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Targretin

Generic Name: Bexarotene
Class: Antineoplastic Agents
VA Class: AN900
Chemical Name: 4-[1-(5,6,7,8-Tetrahydro-3,5,5,8,8-pentamethyl-2-naphthalenyl)ethenyl]benzoic acid
Molecular Formula: C24H28O2
CAS Number: 153559-49-0

Warning(s)

May cause birth defects in humans; teratogenicity and embryolethality demonstrated in animals.1 2 Contraindicated in pregnant women.1 2 See Fetal/Neonatal Morbidity and Mortality under Cautions.

Introduction

Antineoplastic agent; synthetic retinoid analog.1

Uses for Targretin

Cutaneous T-cell Lymphoma

Treatment of skin manifestations of cutaneous T-cell lymphoma (CTCL) in patients who are refractory to at least one prior systemic therapy.1 8 9

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Targretin Dosage and Administration

Administration

Oral Administration

Administer orally once daily with a meal.1 2 3

Dosage

Adults

CTCL
Oral

Initially, 300 mg/m2 daily.1 2 3

If intolerable adverse effects occur, decrease dosage to 200 mg/m2 daily, then 100 mg/m2 daily, or temporarily discontinue.1 2 When toxicity is controlled, carefully readjust dosage upward.1 2

If no tumor response is observed after 8 weeks and the 300-mg/m2 daily dosage is well tolerated, increase to 400 mg/m2 daily with careful monitoring.1 2 3

Continue as long as benefit is derived from therapy.1 2 Optimum duration is not known.1

Cautions for Targretin

Contraindications

  • Known or suspected pregnancy.1 2 3

  • Known hypersensitivity to bexarotene or any ingredient in the formulation.1 2

Warnings/Precautions

Warnings

Fetal/Neonatal Morbidity and Mortality

May cause fetal harm; teratogenicity and embryolethality demonstrated in animals.1 2 2

Exclude pregnancy 1 week prior to initiation of therapy.1 Initiate therapy on second or third day of normal menstrual period.1 Repeat pregnancy tests monthly during therapy.1 To facilitate pregnancy test assessment and counseling, dispense no more than 1 month supply.1 2

Use contraception (2 reliable forms, including at least 1 nonhormonal method) for 1 month before, during, and for 1 month after administration.1 2 Male patients should use condoms during sexual intercourse with women who are or may become pregnant.1 2

If pregnancy occurs, immediately discontinue and apprise of potential fetal hazard.1 2

Effects on Lipoproteins

Lipid abnormalities (e.g., hyperlipidemia, elevated fasting triglycerides and cholesterol, decreased HDL-cholesterol) occur in most patients; usually develop within 2–4 weeks and are reversible with cessation of therapy.1

If fasting triglycerides are or become elevated, institute antilipemic therapy and reduce bexarotene dosage or suspend therapy.1 Gemfibrozil is not recommended.1 (See Specific Drugs and Foods under Interactions.) Monitor fasting blood lipid levels weekly until lipid response is established, then at 8 week intervals.1

Pancreatitis

Possible acute pancreatitis; possibly fatal.1 2 Patients with risk factors for pancreatitis (e.g., prior pancreatitis, uncontrolled hyperlipidemia or diabetes mellitus, excessive alcohol consumption, biliary tract disease, or therapy with drugs associated with pancreatic toxicity or known to increase triglyceride concentrations) generally should not receive bexarotene.1 2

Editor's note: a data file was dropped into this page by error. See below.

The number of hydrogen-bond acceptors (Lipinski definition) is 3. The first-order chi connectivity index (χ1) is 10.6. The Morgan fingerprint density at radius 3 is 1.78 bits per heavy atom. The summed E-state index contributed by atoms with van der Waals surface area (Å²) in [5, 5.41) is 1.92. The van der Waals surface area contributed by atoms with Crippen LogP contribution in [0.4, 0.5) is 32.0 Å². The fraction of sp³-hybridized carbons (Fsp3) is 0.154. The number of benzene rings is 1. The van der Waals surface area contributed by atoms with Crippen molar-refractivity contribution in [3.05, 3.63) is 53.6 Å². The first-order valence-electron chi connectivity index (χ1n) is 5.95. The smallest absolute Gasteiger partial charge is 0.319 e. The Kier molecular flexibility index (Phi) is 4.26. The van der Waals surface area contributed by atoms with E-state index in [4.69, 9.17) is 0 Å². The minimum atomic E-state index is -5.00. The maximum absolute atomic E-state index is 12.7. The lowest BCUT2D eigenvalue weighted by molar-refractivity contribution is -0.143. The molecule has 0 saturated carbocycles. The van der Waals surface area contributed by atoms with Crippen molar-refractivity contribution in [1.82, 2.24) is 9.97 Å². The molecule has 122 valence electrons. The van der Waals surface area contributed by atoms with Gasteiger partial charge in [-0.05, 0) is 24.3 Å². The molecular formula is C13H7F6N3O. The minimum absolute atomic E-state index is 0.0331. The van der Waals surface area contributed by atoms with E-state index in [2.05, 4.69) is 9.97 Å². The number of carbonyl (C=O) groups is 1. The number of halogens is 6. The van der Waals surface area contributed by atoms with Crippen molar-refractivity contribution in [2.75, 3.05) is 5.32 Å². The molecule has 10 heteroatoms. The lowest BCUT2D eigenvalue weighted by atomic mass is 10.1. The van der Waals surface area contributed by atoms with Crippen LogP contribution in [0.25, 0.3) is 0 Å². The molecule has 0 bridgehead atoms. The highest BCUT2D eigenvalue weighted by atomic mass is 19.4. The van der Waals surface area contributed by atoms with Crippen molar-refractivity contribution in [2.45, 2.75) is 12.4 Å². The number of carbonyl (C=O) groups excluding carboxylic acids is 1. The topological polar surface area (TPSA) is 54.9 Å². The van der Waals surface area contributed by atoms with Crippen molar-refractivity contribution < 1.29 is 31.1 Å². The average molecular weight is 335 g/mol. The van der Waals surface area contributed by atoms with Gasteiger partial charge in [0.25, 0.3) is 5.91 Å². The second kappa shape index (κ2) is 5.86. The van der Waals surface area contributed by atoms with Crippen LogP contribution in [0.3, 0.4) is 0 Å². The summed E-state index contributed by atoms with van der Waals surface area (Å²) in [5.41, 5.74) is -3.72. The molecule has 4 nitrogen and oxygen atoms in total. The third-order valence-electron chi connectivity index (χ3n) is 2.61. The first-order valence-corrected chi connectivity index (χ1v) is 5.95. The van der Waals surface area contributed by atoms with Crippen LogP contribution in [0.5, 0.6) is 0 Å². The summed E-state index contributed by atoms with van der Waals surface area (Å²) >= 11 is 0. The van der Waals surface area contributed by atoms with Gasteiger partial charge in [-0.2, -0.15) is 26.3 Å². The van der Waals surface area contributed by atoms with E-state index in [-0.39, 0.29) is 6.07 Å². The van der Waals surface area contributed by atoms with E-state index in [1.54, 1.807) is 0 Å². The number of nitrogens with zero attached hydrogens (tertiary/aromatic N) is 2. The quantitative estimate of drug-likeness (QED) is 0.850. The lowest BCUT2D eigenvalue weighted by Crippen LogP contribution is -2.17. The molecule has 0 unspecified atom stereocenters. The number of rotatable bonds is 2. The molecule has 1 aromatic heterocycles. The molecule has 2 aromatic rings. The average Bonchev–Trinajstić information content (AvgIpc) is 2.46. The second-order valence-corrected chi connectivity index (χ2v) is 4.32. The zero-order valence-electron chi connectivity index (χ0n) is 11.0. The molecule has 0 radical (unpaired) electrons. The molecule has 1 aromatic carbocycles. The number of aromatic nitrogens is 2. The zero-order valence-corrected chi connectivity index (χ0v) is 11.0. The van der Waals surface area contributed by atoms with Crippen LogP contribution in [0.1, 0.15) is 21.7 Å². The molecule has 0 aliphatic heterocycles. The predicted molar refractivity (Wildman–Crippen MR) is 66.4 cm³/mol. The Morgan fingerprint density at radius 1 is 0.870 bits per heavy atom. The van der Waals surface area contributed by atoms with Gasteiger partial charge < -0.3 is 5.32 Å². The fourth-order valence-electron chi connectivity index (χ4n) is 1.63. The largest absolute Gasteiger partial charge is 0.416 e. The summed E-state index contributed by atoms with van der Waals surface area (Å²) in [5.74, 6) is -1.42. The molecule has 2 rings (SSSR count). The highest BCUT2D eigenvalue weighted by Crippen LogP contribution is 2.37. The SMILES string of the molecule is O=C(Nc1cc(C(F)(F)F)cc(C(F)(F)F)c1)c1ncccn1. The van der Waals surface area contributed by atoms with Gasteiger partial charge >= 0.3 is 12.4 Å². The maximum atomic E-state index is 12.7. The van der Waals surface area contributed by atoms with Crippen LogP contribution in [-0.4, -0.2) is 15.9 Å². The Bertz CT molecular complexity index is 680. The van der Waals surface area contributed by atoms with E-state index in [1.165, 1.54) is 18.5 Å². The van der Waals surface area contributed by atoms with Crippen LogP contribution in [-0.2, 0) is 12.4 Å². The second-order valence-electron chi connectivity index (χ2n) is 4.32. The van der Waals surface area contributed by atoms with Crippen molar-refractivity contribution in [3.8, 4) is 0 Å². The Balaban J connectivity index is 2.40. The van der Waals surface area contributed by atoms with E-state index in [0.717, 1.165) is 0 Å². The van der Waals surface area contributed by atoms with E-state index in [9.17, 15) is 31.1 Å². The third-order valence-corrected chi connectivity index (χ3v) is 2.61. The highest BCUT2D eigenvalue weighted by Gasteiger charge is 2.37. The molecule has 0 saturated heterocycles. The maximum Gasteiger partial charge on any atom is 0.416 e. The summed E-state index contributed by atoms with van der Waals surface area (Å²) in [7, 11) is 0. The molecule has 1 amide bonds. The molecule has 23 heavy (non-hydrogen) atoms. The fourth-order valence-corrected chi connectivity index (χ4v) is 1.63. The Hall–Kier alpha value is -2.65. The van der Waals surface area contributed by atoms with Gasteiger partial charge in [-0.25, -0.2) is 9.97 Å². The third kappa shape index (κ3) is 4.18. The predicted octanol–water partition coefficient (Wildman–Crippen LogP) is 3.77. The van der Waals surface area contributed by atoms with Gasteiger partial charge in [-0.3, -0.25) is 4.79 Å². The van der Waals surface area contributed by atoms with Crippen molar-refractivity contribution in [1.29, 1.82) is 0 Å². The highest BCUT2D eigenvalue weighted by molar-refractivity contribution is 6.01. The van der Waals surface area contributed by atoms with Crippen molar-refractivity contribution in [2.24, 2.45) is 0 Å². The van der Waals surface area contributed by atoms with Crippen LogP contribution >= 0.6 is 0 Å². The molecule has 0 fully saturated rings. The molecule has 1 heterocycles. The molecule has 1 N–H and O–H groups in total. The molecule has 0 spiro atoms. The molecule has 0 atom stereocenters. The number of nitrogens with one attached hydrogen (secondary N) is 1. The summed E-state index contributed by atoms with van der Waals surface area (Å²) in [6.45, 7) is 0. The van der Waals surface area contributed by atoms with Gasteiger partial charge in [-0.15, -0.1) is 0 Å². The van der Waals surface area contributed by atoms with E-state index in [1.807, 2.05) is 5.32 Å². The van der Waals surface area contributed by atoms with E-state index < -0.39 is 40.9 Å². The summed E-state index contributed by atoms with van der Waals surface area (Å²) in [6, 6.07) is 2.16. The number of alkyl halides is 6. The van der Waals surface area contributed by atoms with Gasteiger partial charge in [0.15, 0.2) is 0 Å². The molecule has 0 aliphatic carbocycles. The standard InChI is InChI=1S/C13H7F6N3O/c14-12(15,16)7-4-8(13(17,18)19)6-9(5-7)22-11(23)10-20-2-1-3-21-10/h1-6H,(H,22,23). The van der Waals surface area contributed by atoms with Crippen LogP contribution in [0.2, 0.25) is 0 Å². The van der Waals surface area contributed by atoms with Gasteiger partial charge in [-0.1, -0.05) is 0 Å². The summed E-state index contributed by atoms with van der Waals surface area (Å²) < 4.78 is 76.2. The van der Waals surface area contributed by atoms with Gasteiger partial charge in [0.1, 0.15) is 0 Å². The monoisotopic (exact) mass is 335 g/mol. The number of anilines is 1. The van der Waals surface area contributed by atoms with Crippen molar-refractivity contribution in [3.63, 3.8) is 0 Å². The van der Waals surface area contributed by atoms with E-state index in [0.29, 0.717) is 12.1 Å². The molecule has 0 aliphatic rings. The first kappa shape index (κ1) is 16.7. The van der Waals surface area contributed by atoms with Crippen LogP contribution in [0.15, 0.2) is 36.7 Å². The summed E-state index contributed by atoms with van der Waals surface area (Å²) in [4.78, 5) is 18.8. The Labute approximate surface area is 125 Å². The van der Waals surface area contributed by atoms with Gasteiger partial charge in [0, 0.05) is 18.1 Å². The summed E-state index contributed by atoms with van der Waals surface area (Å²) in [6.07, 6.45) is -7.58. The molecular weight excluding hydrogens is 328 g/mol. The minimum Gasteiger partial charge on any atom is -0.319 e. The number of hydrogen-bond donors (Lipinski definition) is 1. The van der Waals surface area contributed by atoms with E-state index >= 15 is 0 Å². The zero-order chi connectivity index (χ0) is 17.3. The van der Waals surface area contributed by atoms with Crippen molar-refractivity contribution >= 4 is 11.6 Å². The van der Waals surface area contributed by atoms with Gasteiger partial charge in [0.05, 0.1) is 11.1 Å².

Hepatic Effects

Possible elevations in AST and ALT; usually resolve within 1 month following decrease in dosage or discontinuance.1 2

Monitor liver function tests at baseline; after 1, 2, and 4 weeks of treatment; and at least every 8 weeks thereafter.1 Consider discontinuance if transaminases or bilirubin increase to 3 times ULN.1 2

Thyroid Effects

Possible hypothyroidism.1 2 Consider thyroid supplementation in patients with laboratory evidence of hypothyroidism.1 Monitoring of thyroid function tests recommended.1

Hematologic Effects

Leukopenia (generally neutropenia) possible, rarely associated with serious adverse events;1 2 time to onset usually 4–8 weeks, with resolution occurring within 30 days of dosage reduction or discontinuance of the drug in most patients.1 2 Obtain WBC with differential at baseline and periodically during therapy.1

Ocular Effects

New cataracts or worsening of existing cataracts possible.1 2 Ophthalmologic evaluation recommended if visual difficulties occur.1 2

Sensitivity Reactions

Hypersensitivity

Use with caution in patients with known hypersensitivity to retinoids.1 2

Photosensitivity Reactions

Sunburn and skin sensitivity to sunlight possible in patients exposed to direct sunlight.1 2 Minimize exposure to sunlight and artificial UV light.1 2

Specific Populations

Pregnancy

Category X.1 2 (See Fetal/Neonatal Morbidity and Mortality and also Contraindications under Cautions.)

Lactation

Not known whether bexarotene is distributed into milk.1 2 Discontinue nursing or the drug.1 2

Pediatric Use

Safety and efficacy not established in children <18 years of age.1 2

Geriatric Use

No substantial differences in safety relative to younger adults, but increased sensitivity cannot be ruled out.1 2

Hepatic Impairment

Use only with great caution.1 (See Hepatic Effects under Cautions and also Elimination: Special Populations under Pharmacokinetics.)

Common Adverse Effects

Lipid abnormalities, hypothyroidism, headache, asthenia, rash, leukopenia, anemia, nausea, infection, peripheral edema, abdominal pain, dry skin.1 2

Interactions for Targretin

Metabolized by CYP3A4.1 Possibly also an inducer of CYP3A4.1

Drugs Affecting Hepatic Microsomal Enzymes

Inhibitors or inducers of CYP3A4: potential pharmacokinetic interaction (altered bexarotene metabolism).1 2 3

Drugs Metabolized by Hepatic Microsomal Enzymes

Substrates of CYP3A4: potential pharmacokinetic interaction (decreased plasma substrate concentrations).1

Protein-bound Drugs

Potential pharmacokinetic interaction (bexarotene displacement by, or bexarotene displacement of, other protein-bound drugs).1